continued from last post
So much for the belief that it’s all about the calories. According to a study that hit the news recently, we’re eating less, not more:
U.S. adults have been eating steadily fewer calories for almost a decade, despite the continued increase in obesity rates, according to survey data from the Centers for Disease Control and Prevention (CDC).
Researchers, whose findings appeared in the American Journal of Clinical Nutrition, analyzed trends since the 1970s and found that among adults, average daily energy intake rose by a total of 314 calories from 1971 to 2003, then fell by 74 calories between 2003 and 2010.
“It’s hard to reconcile what these data show, and what is happening with the prevalence of obesity,” said co-author William Dietz, former CDC director of Nutrition, Physical Activity and Obesity, to Reuters Health.
“Seventy-four calories is a lot, and as I said before, we would expect to see a measurable impact on obesity.”
Okay, this is interesting, but I have the same complaint here that I did with the first study: how do these researchers know exactly how many calories people are consuming? Unless the Department of Homeland Security has been spying on all of us and tracking every morsel we eat, I find it difficult to believe that they know for a fact that our calorie consumption has dropped by 74 calories.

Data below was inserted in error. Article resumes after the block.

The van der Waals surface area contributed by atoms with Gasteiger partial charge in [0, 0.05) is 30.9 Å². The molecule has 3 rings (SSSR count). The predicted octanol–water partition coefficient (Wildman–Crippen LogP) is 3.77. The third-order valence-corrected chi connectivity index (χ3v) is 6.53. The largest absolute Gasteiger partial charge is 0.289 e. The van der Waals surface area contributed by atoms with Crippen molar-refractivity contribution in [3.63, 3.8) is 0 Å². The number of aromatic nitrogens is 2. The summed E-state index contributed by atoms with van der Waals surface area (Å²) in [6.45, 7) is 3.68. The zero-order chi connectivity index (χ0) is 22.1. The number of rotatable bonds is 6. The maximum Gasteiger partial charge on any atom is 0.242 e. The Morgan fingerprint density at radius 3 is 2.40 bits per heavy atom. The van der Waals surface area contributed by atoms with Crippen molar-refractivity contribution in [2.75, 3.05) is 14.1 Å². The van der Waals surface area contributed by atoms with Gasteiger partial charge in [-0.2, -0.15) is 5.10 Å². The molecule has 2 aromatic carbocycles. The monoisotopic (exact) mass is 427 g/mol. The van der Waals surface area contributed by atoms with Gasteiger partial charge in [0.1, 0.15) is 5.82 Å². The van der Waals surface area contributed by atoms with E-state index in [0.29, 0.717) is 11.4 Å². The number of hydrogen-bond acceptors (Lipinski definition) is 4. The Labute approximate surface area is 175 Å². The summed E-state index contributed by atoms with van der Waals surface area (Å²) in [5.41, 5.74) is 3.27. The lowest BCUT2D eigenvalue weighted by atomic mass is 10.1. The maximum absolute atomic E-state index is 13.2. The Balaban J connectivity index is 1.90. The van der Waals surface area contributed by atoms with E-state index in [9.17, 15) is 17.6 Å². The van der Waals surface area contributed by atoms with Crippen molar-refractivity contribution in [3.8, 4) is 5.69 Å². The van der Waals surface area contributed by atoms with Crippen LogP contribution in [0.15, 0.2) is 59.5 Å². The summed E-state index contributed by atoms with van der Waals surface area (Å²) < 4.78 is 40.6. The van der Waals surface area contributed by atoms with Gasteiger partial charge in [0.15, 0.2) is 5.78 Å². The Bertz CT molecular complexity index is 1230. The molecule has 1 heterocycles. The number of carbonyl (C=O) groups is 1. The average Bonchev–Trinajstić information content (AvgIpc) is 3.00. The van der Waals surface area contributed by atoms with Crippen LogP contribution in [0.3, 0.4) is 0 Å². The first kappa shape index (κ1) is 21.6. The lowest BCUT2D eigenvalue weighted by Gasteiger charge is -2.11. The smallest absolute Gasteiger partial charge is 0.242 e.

That complaint aside, I could have predicted (and did) the reaction of the so-called experts. They of course believe our bodies are like simple engines that can only respond to a slight decrease in fuel by tapping the reserve tank. So as soon as I saw the headline, I knew the explanation for the calorie equation not working as advertised would be that we’re exercising less. Yup. Take a peek:
Experts said it’s possible more time is needed to see obesity rates respond to changes in calorie intake. It’s also possible that Americans have changed their eating habits but are still not getting enough exercise to burn the calories they do consume. Or, the surveys may simply be wrong.
It takes more than a decade for a reduction in calories to stop the rise in obesity rates? Seriously?
“If you cut back on calories by 100 calories, you’ll plateau 10 pounds (4.5 kg) lower,” but you’d only see about half of that progress over the first year, said Claire Wang, who studies energy intake and expenditure at the Columbia University Mailman School of Public Health.
No, if you’re hormonally driven to get fatter and you cut your intake by 100 calories per day, your body will just adjust your metabolism down to make up the difference. That’s why the “eat less and move more” advice fails over and over. It doesn’t address the root cause of the problem. If we are getting fatter while consuming the same or even slightly fewer calories, it’s a matter of what we’re eating, not how much.